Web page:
# Price and settlement gain calculation in options on an index

The Cboe S&P 500 Index Options - SPX are peculiar in that there is no underlying stock or ETF - they trade the index. I want to make sure that I understand the pricing.

Large Notional Size -- around $200,000 per Contract with the SPX index at 2000 (10 times that of SPDR options). Say the S&P 500 is at$2,668.$Would then a contract have a notional (?) value of$\$266,800$?

Now say that I want to buy a single call option with a strike of $2,710$ expiring May 9, 2018 - it's for illustration only, but the contract does exist: SPXW180509C02710000.

The last trading price is very recent, and at $0.65.$ Assuming that there is no price further price movement, and leaving aside ask/bid differences.

How would I go about calculating the price of $1$ contract?

And assume that the index climbs to $2,800$ (to make things easy) by the expiration date. Evidently I would exercise my option to buy at the strike price of $2,710.$

But what would be the final calculus of the gain minus the purchase price?

Not sure about what follows, but now that the question is "answered" with a hyperlink, I'm taking my chances... Negative feedback will act as an answer by proxy...

The notional value is explained here and here, and compared to other securities trading the index:

Notional value tells us how much total value a security theoretically controls.

Standard equity option contracts control $100$ shares of an underlying. The notional value of these option contracts is $100$ times the current market price of the underlying.

$$\text{Contract Size } \times \text{ Underlying Price} = \text{ Notional Value}$$

If we purchase an at the money (ATM) call trading for $\$2.00$in$XYZ$while$XYZ$is at$\$30.00,$ the notional value of the option will be $\$3,000.00$: $$100 \text{ shares the option controls} \times \30.00 \text{ price of the underlying}.$$ Alternatively, the market price of an option contract is how much it currently trades for in the market. In the above example, the ATM call has a market price of$\$200.00$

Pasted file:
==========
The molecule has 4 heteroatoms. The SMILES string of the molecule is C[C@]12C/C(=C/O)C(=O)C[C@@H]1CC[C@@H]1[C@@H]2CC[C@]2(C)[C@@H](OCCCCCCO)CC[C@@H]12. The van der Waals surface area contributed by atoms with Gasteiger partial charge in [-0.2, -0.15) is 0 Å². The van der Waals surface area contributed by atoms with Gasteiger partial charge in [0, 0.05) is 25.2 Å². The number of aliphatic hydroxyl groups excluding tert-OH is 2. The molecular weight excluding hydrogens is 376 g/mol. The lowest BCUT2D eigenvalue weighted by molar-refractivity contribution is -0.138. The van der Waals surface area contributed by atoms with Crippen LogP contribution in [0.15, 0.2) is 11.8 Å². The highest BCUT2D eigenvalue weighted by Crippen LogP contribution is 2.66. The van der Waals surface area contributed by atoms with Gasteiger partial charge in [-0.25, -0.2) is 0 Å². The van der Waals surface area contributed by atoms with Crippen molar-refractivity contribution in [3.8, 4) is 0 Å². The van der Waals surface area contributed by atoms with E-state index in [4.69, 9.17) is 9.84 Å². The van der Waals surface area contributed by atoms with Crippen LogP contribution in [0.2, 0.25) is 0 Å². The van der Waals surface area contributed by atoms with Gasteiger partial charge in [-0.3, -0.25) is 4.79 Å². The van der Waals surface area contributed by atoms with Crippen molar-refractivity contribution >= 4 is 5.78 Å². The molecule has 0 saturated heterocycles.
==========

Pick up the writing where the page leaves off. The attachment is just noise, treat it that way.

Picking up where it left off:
$$100 \text{ shares the option controls }\times \2.00 \text{ price of the option contract}.$$

In the case in the question:

The notional value of the option is $\$2,710 \times 100= \$271,000.$

The market price is $100 \times \$0.65=\$65.$

In the fictional situation of the S&P 500 reaching $2,800$ before expiration, the payoff would be

\begin{align} &100\,(\,\text{S&P @ selling time } - \text{ strike price }) - \text{option price}\\[2ex] &=100\,(\,\2,800-\2,710)-\65\\[2ex]&=\8,935 \end{align}.

• "The multiplier for CBOE listed S&P500 options is 100". That is all you have to remember, all the calculations you did follow from this. May 7, 2018 at 23:11
• Thank you, @AlexC. I take it that the calculations are correct. If you find any inclination to give me a formal answer, perhaps explaining a bit what we are trading here, and this "notional value", I'll be happy to accept your answer. May 7, 2018 at 23:13

http://www.neweratrader.com/Resources/the-sap-e-min.html This should help explain the tick value and minimum incremental tick size

• It's basically what I got directly from the Cboe, and the reason why I posted a question to avoid misunderstandings. It is considered bad form to answer with just a link. What is the added value? We all have Google. May 7, 2018 at 20:58
• Sorry I thought it was self explanatory May 7, 2018 at 22:28
• Maybe you should reflect on the fact that you are getting downvotes in all your answers. And teach yourself a much more self-explanatory and trivial thing - you don't just paste the URL; you embed it. This answer is worthless, and you should erase it. I think you are out of your depth in this site. May 7, 2018 at 22:31
• Have you ever traded? Unless I'm mistaken your profit would be 2800-2710 or \$22,500 minus the cost of your option. Is that simple enough? May 7, 2018 at 23:02